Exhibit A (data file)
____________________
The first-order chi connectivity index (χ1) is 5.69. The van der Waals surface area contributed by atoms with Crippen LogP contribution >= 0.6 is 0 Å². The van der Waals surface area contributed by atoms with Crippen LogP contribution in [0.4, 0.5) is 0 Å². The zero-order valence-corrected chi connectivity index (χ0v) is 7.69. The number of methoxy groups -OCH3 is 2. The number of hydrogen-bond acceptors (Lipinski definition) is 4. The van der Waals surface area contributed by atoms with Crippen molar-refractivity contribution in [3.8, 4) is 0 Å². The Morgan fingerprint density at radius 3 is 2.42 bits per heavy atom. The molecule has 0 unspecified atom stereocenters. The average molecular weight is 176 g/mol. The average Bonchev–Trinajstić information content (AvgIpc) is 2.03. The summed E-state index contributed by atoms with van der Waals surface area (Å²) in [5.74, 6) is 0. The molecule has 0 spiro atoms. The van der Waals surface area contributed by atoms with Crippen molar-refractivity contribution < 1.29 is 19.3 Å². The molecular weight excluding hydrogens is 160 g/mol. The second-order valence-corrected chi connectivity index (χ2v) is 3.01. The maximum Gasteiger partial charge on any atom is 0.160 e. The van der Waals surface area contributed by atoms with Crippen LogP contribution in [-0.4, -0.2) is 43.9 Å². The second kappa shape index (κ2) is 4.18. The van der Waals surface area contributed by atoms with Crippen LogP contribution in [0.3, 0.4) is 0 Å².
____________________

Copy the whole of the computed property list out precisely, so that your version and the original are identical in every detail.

The first-order chi connectivity index (χ1) is 5.69. The van der Waals surface area contributed by atoms with Crippen LogP contribution >= 0.6 is 0 Å². The van der Waals surface area contributed by atoms with Crippen LogP contribution in [0.4, 0.5) is 0 Å². The zero-order valence-corrected chi connectivity index (χ0v) is 7.69. The number of methoxy groups -OCH3 is 2. The number of hydrogen-bond acceptors (Lipinski definition) is 4. The van der Waals surface area contributed by atoms with Crippen molar-refractivity contribution in [3.8, 4) is 0 Å². The Morgan fingerprint density at radius 3 is 2.42 bits per heavy atom. The molecule has 0 unspecified atom stereocenters. The average molecular weight is 176 g/mol. The average Bonchev–Trinajstić information content (AvgIpc) is 2.03. The summed E-state index contributed by atoms with van der Waals surface area (Å²) in [5.74, 6) is 0. The molecule has 0 spiro atoms. The van der Waals surface area contributed by atoms with Crippen molar-refractivity contribution < 1.29 is 19.3 Å². The molecular weight excluding hydrogens is 160 g/mol. The second-order valence-corrected chi connectivity index (χ2v) is 3.01. The maximum Gasteiger partial charge on any atom is 0.160 e. The van der Waals surface area contributed by atoms with Crippen LogP contribution in [-0.4, -0.2) is 43.9 Å². The second kappa shape index (κ2) is 4.18. The van der Waals surface area contributed by atoms with Crippen LogP contribution in [0.3, 0.4) is 0 Å².